5 Medical Advances That Could Save Your Baby’s Life5 min read

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Emma Dawn
Formerly, a travel writer/reviewer who traded in room service and housekeeping for diaper changes and nap times. These days I share my adventures on this journey through life as a single mom.

When it comes to the health and well being of your baby I’m sure you, just like myself, want to do everything you possibly can to give them the best life possible. During my pregnancy I did absolutely everything I could to keep my baby healthy and safe. Medical advances in today’s world are making protecting your baby’s life before and after birth even easier. With tests, precautions, and even some queasy alternatives we have more options today, as mothers, to do the most important job we have once the pregnancy test turns positive… Protecting our baby. After hours of research here are 5 medically forward ways you can save and protect your baby’s life. For more information on these topics click the info links at the end of each section.

Rh Sensitization During Pregnancy:

I am Rh – negative and in addition with my other conditions like PCOS it was very difficult for my body to support a viable full term pregnancy. Until Milo, my son, of course. In my opinion the first step to protecting you and your baby is getting the Rh test from your doctor as soon as possible. There are no warning signs and a blood test is the only way to know you have it or are at risk for it.

Rh sensitization during pregnancy:

If you are Rh-negative, your red blood cells do not have a marker called Rh factor on them. Rh-positive blood does have this marker. If your blood mixes with Rh-positive blood, your immune system will react to the Rh factor by making antibodies to destroy it. This immune system response is called Rh sensitization.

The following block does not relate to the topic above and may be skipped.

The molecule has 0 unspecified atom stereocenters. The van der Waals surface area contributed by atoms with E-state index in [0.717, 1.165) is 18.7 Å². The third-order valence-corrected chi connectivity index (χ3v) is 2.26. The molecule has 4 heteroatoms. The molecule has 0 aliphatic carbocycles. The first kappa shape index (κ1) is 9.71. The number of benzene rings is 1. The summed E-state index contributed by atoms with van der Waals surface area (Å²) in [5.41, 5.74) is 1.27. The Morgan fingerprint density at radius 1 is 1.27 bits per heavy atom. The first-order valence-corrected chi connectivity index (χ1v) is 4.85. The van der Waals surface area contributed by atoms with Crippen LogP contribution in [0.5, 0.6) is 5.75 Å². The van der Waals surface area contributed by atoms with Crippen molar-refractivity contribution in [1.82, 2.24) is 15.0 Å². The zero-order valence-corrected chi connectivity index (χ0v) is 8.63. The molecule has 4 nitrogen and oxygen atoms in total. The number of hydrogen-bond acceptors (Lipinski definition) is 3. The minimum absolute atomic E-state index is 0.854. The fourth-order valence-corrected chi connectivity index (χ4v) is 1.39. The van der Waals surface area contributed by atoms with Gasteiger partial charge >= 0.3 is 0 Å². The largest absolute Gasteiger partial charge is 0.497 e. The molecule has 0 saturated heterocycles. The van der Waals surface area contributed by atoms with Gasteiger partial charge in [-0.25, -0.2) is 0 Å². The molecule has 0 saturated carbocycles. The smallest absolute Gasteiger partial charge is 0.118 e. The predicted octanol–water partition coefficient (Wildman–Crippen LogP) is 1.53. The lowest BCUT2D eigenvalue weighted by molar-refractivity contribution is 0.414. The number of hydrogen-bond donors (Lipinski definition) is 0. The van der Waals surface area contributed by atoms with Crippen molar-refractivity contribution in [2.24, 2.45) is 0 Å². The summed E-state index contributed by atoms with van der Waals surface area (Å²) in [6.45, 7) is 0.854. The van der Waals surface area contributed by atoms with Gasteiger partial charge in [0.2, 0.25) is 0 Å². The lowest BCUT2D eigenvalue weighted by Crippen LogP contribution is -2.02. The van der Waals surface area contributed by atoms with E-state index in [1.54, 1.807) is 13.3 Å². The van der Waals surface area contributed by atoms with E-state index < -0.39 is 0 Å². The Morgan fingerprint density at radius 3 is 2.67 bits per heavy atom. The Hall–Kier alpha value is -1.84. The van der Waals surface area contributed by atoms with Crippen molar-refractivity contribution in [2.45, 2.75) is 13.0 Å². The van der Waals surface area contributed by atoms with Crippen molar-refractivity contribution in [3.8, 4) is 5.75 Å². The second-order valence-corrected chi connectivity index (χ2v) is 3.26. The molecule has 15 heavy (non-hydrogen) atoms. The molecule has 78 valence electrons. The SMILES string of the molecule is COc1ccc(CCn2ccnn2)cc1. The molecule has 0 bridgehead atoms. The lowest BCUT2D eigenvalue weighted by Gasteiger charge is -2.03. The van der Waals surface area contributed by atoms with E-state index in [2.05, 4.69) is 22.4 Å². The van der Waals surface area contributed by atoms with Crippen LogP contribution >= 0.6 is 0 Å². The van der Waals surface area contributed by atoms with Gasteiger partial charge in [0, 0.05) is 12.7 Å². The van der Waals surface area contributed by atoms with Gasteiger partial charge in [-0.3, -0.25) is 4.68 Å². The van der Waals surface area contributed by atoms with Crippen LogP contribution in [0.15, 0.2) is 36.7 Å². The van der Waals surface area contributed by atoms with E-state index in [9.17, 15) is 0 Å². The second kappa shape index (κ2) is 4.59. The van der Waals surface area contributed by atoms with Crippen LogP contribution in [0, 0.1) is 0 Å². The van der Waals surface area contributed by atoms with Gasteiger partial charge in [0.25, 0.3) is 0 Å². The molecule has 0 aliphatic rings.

Causes of Rh sensitization during pregnancy:

Rh sensitization can occur during pregnancy if you are Rh-negative and pregnant with a developing baby who has Rh-positive blood. In most cases, your blood will not mix with your baby’s blood until delivery. The antibodies in your blood could attack the baby’s red blood cells. This can cause the baby to have anemia, jaundice, or more serious problems such as death. This is called Rh disease. The problems will tend to get worse with each Rh-positive pregnancy you have.

Treatment:

If you are Rh-sensitized, you will have regular testing to see how your baby is doing. You may also need to see a doctor who specializes in high-risk pregnancies (a perinatologist).

Treatment of the baby is based on how severe the loss of red blood cells (anemia) is.

*More info on this topic can be found on WebMD

Stem Cells:

Stem cells collected from your baby’s umbilical cord at birth can be used to protect your family from over 80 conditions and diseases.

Stem cells are biological cells found in the body

They serve as a repair and maintenance system for other body cells and the blood and immune systems by multiplying and transforming in to blood, bone, tissue and organ cells, when they are required to. You can request to store stem cells found in the umbilical cord blood and tissue. These potent cells find their way to injured cells and tissue in the body and begin to replace them.

Transplant: